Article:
De Volkskrant, 2023-03-14

‘Ik ben oerstom geweest’: hoe Houellebecq terechtkwam in de Nederlandse seksfilm die hij wil laten verbieden

Ariejan Korteweg en Eline Huisman, De Volkskrant, 2023 March 14

Original in Dutch

Translation to English

‘I have been extremely stupid’: how Houellebecq ended up in the Dutch sex film he wants banned

The row surrounding writer Michel Houellebecq, who wants a sex film starring him banned, is one in a long line of controversies. How did he get so caught up in the game he usually plays cunningly?

French writer Michel Houellebecq wants the Dutch film with explicit images in which he plays a leading role to be banned. Now that that request has failed at the court in Paris, the battleground moves to Amsterdam. Today, the Dutch court is considering the conflict between Houellebecq and artist Stefan Ruitenbeek of collective Kirac, known for controversial projects, which produced the film. The verdict will follow in a fortnight.

With “bewilderment and disgust”, Houellebecq and his wife Qianyun Lysis Li watched the trailer, which appeared online in late January (and has since been taken offline). While in it, the writer lies in bed, kissing a young woman, the voiceover promises what will be seen in the film: curious fans sleeping with the famous writer while the camera captures everything. Outraged by the “irreparable damage” to their private lives, the couple tried to get the trailer and the film banned in France.

Now that that has failed, the writer is aiming his arrows in the Amsterdam court not directly at the film itself, but at the contract that was concluded over the filming. According to Jacqueline Schaap, his Dutch lawyer, that contract is so unreasonable that it violates the law. Houellebecq would not be given any control over the use of the footage. Moreover, according to Schaap, the writer was under the influence of antidepressants and alcohol at the time of signing.

The film was due to premiere 11 March at the Betty Asfalt Complex in Amsterdam, a day after the publication of Vernietigen, the Dutch translation of Houellebecq’s latest novel: Anéantir. That premiere has been postponed for now. Ruitenbeek says he hopes to still come to an agreement with Houellebecq. According to Houellebecq’s lawyer, the writer has insisted on a settlement, but there is little progress in the negotiations.

Lost for a while
French writer Michel Houellebecq’s oeuvre often seems to bivouac in the twilight zone between fiction and reality. Terrorist attacks, peasant uprisings, the rise of the far right, tourism as the last salvation for the countryside – he wrote about it before it became visible to everyone.

He also pushes that boundary in films. In 2013, Houellebecq was lost for a while; while he had to give all kinds of lectures and interviews, nobody knew where he was. With that fact, director Guillaume Nicloux made a feature film, L’enlèvement de Michel Houellebecq, in which the writer turns out to have been kidnapped by a gang. Houellebecq plays himself in the film, driving the other protagonists, some of whom have criminal pasts, to despair by repeatedly asking for cigarettes. For the film, without a script worked out in detail, the actors were put together for a month, after which the best scenes were used. Houellebecq expressed satisfaction with the result.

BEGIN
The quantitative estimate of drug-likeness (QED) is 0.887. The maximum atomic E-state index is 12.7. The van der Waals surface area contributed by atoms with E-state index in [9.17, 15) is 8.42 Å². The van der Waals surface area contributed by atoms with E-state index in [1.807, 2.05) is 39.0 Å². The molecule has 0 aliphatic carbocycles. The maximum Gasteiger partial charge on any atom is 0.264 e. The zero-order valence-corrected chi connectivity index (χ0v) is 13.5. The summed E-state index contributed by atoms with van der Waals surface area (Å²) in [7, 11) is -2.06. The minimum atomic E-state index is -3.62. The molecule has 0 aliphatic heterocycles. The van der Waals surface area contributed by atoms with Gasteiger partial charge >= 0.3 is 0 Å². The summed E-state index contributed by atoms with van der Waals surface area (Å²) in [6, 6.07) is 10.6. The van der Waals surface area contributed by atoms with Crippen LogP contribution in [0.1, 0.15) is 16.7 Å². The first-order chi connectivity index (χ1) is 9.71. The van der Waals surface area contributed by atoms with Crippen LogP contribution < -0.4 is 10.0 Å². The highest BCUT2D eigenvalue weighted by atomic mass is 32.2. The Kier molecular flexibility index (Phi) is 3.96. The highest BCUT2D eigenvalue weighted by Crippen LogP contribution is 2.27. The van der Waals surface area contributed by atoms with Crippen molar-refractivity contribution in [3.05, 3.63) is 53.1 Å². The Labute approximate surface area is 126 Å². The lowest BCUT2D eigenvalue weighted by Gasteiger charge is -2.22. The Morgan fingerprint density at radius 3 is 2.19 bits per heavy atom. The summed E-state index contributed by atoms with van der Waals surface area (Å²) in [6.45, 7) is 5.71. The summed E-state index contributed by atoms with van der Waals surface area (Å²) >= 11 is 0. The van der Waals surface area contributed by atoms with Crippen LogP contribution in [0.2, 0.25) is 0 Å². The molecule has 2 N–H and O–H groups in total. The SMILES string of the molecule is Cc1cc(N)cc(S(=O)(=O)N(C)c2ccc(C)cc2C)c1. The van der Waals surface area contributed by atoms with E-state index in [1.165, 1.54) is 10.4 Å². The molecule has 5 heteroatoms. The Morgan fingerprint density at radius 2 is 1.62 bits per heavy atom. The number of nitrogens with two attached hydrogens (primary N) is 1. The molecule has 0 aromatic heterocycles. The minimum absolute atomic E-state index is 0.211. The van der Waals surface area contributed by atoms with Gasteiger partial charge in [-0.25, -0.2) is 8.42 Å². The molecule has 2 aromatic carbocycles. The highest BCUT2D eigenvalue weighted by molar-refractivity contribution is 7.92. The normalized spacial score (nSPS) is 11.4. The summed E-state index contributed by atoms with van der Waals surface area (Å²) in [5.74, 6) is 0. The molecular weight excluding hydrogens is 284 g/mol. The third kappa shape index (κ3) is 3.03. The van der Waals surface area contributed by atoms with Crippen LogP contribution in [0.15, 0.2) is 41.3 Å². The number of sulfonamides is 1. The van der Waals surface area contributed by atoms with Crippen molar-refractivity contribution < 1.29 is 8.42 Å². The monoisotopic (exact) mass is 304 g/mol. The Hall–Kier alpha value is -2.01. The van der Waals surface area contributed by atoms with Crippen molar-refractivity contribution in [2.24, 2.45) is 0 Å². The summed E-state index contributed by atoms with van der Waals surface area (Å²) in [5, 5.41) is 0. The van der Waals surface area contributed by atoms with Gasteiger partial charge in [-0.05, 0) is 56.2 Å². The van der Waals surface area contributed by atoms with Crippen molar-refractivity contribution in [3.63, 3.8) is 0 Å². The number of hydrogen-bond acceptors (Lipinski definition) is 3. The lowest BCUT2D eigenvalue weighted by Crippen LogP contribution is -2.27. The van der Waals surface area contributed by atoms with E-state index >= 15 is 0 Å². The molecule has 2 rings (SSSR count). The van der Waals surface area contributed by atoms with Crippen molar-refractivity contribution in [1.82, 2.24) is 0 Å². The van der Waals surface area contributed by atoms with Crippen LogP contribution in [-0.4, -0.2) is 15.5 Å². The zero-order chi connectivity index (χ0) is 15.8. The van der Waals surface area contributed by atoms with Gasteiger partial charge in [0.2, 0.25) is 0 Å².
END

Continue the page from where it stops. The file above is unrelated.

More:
That procedure is somewhat similar to what Dutchman Stefan Ruitenbeek had in mind. With his organisation Kirac (Keeping It Real Art Critics), he has been making videos since 2016, published on his own platform, in which people from the art world play a prominent role. Those people are quite often put in compromising situations. The films sometimes cause uproar because the protagonists regret their cooperation or feel they have been lied to.

Controversial figures
The latter applied to Sid Lukkassen, a young Forum for Democracy-affiliated philosopher. Who responded to an appeal by Amsterdam student Jini van Rooijen on GeenStijl, to find right-wing men who wanted to “fuck her left-wing pussy” for her graduation project. The meeting of the two was filmed by Ruitenbeek, initially with Lukkassen’s approval. The latter regrets it at some point, saying: ‘I don’t want you to use this footage.’ He withdrew his cooperation, but the fragment can nevertheless be seen in Honeypot, including other footage of their meeting.

Ruitenbeek likes to seek out controversial figures. The Hague artist Julian A., for instance, also recently participated in a show by Kirac. A. is being prosecuted by the OM for multiple reports of violence and sexual abuse. Kirac’s work often has sexual overtones. But Houellebecq initially approached him with a proposal for a joint art project in Amsterdam.

Like Kirac, Houellebecq shows an interest in all kinds of sexual activities in his oeuvre, and both use provocation as a stylistic device. In Vernietigen, a remarkably mild book in Houellebecq’s oeuvre in which sex hardly plays a role, the main character makes paid love to a student who – without knowing it – turns out to be his own niece.

In November, Ruitenbeek went to Paris, accompanied by Jini van Rooijen, who had participated in the film with Lukkassen. They met up with Houellebecq and Qianyun Li, his wife since 2018. Beforehand, Ruitenbeek had sent some films. At least Honeypot the writer would have seen. ‘I was not wrong when they watched,’ says Ruitenbeek. ‘But he told me he saw it all the way through.’ Houellebecq himself says he watched with half an eye. Sex scenes were filmed in Paris, with Houellebecq’s wife also present, and arrangements were made for a sequel in Amsterdam, where, according to Ruitenbeek, there were young women craving sex with the famous writer.